Sermon – Election – 1796, New Hampshire


William Frederick Rowland (d. 1843) graduated from Dartmouth in 1784. He was the pastor of the First Church in Exeter, NH beginning in 1790. This sermon was preached by Rowland in New Hampshire on June 2, 1796.


sermon-election-1796-new-hampshire

A

S E R M O N,

DELIVERED IN PRESENCE OF

HIS EXCELLENCY

JOHN TAYLOR GILMAN, Esquire

GOVERNOR,

THE HONORABLE THE

COUNCIL, SENATE,

AND

HOUSE OF REPRESENTATIVES,

OF THE

STATE OF NEW-HAMPSHIRE,

CONVENED AT EXETER ON THE DAY OF THE

ANNIVERSARY ELECTION,

JUNE 2, 1796.

BY WILLIAM F. ROWLAND, A. M.
PASTOR OF THE FIRST CHURCH IN EXETER.

State of New-Hampshire.

In the House of Representatives,
June 3d, 1796.

VOTED, That Mr. Moody, Mr. Crawford, and Mr. Upham, be a committee, on the part of the House, to join such of the Hon. Senate as they may appoint, to wait on the Reverend Mr. Rowland, and return him the thanks of the Legislature for his ingenious Discourse, delivered yesterday before the General Court, and desire of him a Copy for the Press.

Sent up for concurrence;
RUSSELL FREEMAN, Speaker.
In SENATE, June 3d, 1796, Read and concurred. Mr. Flanders appointed.
Nath’l Parker, dep. Sec’ry.
True Copy, Attest, Nath’l Parker, D’y. S’y.

 

ELECTION SERMON.
 

2 SAMUEL, xxiii. 3.

HE THAT RULETH OVER MEN MUST BE JUST, RULING IN THE FEAR OF GOD.

A CHARACTER formed upon the principles of religion is the most honorable and useful. It comprises all the virtues that recommend man to the peculiar notice of his Maker, render him an ornament to society, make him happy in a state of social connection in the present world, and glorious in immortality.

Such a character was David, The anointed of the God of Jacob: and he insists upon the indispensable necessity of it in those who rule over men. Nor does he offer merely his own private opinion respecting this important subject, for the Spirit of the Lord was with him—The God of Israel said, the Rock of Israel spake to me, He that ruleth over men must be just, ruling in the fear of God.

The royal Prophet here points out, in a very brief and comprehensive manner, the duty, and the necessary qualifications of a civil ruler. These words ought to be engraven in the heart of every ruler, and in the heart of every person in the choice of rulers; for while they direct the latter to whom they ought to give their suffrages, they point out to the former the character which they should possess.

It is both pertinent and laudable, and must be considered so, by all good men, to enter on the public business of legislation, by the presentment of the rulers and officers of Government before the Lord in his sacred courts, to hear the words of his law, and to supplicate his presence and aid. We are happy that our civil Fathers have consecrated the present time to these solemn duties of religion. The occasion on which we are assembled, and the theme which I have chosen, will naturally lead me to make some remarks on government; delineate the character of a good ruler; exhibit the necessity of religion in civil administrations, and its happy effects in society.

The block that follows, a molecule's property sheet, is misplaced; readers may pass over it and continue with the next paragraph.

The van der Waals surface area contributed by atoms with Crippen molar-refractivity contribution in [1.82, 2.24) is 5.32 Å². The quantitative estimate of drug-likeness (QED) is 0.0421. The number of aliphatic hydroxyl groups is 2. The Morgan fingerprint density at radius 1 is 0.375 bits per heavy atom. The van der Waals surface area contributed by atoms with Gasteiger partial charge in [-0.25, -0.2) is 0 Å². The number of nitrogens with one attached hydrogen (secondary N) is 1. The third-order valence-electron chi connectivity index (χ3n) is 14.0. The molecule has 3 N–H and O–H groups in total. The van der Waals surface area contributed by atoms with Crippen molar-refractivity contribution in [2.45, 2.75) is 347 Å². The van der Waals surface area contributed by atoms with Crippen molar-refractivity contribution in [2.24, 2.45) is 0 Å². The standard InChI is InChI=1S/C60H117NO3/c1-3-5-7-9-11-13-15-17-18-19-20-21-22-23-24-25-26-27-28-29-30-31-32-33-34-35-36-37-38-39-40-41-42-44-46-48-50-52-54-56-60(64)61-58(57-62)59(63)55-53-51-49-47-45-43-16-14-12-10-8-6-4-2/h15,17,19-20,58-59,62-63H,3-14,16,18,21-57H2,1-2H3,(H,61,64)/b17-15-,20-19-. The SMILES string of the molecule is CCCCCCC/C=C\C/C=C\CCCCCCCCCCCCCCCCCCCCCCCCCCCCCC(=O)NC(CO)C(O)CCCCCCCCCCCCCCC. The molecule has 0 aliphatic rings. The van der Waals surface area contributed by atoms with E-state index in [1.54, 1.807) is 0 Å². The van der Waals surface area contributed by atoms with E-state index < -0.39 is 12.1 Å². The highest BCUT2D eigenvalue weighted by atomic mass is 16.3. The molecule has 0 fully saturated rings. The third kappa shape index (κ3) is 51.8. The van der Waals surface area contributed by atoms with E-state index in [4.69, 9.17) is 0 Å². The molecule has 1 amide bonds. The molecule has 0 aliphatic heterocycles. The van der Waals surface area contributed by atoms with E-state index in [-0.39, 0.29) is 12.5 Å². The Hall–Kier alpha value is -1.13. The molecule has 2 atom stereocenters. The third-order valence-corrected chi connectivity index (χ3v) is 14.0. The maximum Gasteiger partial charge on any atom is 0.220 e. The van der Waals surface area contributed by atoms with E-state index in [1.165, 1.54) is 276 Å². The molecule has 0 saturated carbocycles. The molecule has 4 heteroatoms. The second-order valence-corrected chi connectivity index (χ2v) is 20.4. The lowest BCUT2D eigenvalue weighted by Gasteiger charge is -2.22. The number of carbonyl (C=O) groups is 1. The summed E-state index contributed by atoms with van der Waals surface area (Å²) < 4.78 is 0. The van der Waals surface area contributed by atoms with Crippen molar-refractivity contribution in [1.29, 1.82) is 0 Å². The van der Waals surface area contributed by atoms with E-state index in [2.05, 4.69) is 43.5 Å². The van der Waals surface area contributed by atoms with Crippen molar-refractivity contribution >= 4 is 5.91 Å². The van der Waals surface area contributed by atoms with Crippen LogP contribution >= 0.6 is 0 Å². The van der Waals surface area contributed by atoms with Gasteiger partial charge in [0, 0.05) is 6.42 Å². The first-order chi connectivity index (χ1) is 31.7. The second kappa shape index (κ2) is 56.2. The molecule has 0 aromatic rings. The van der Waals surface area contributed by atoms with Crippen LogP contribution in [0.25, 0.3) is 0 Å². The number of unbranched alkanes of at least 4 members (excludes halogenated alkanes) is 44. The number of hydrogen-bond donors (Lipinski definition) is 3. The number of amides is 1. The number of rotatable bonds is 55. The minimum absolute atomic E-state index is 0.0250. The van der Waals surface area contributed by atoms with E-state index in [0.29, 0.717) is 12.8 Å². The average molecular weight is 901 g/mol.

Mutual advantage, at first induced men to form into social compact, and produced towns, states and empires. To exist in this social capacity, and secure life, property and happiness, it was found necessary that they should have some form of civil government. It is the will of God, that government should exist among men. What particular form is nowhere designated, but every nation has a right to choose for itself, and adapt it to the views, feelings and circumstances of the people. One form may be best for one nation, and a different, for another. That form is best, which most effectually secures their rights and rational liberties.

To the due administration of justice it is necessary that some should be clothed with authority; without this, they will not be able to regulate the affairs of state, and secure the good and peaceable, from the wanton abuse of the wicked and licentious. Their power, it is true, they derive from the people, but when they have invested them with authority they should pay due submission to, and place confidence in them.

A race of rational beings, not connected by the parental or filial tie, not depraved, but perfectly innocent, it is probable would fall into some kind of polity or civil connection. By forming into society the collected gifts and graces of all would become the property and emolument of all; but without social connection, they would be the property and profit only of the person possessing them, and could not benefit the whole. Society cannot be formed, or subsist, without certain regulations, or constitutional establishments. Such a race of beings, as we before mentioned, could find no difficulty in forming into union, and constituting the social tie. If their powers and capacities were different, reason would plainly lead the superior to the head, and the inferior to their respective places of subordination in the body. Or, if in regard to powers and capacities, all were on a par, then all would equally govern, and be equally subject. The good Angels are represented as having a kind of connection and order among them. The sacred books speak of Principalities and Powers, Thrones and Dominions; and the superiority signified by this necessarily supposes connection and subordination. But be it as it may among good and holy beings, yet obviously among beings so deeply depraved and selfish as man, government is indispensably necessary. Without government, it would be impossible to live in such a world as ours. A state of anarchy, without law and government, would be a state of complete wretchedness.—Such are the fierce and savage lusts of men, that property and life would constantly hang on uncertainty. The Israelitish nation found themselves in a most calamitous state, when there was no Government authoritatively established among them, and everyone did without control what was right in his own eyes. The God of nature has pointed out the propriety of civil government, in the constitution of families, and given a specimen of it in parental authority and filial subjection; this only excepted, that all men are born free and stand on a par; so that all rightful governing must derive from the governed and have its foundation in common consent and agreement. Necessity early led men to form themselves into social bodies, and confirm the social tie by certain laws and regulations mutually agreed on and committed to some one or more of the body.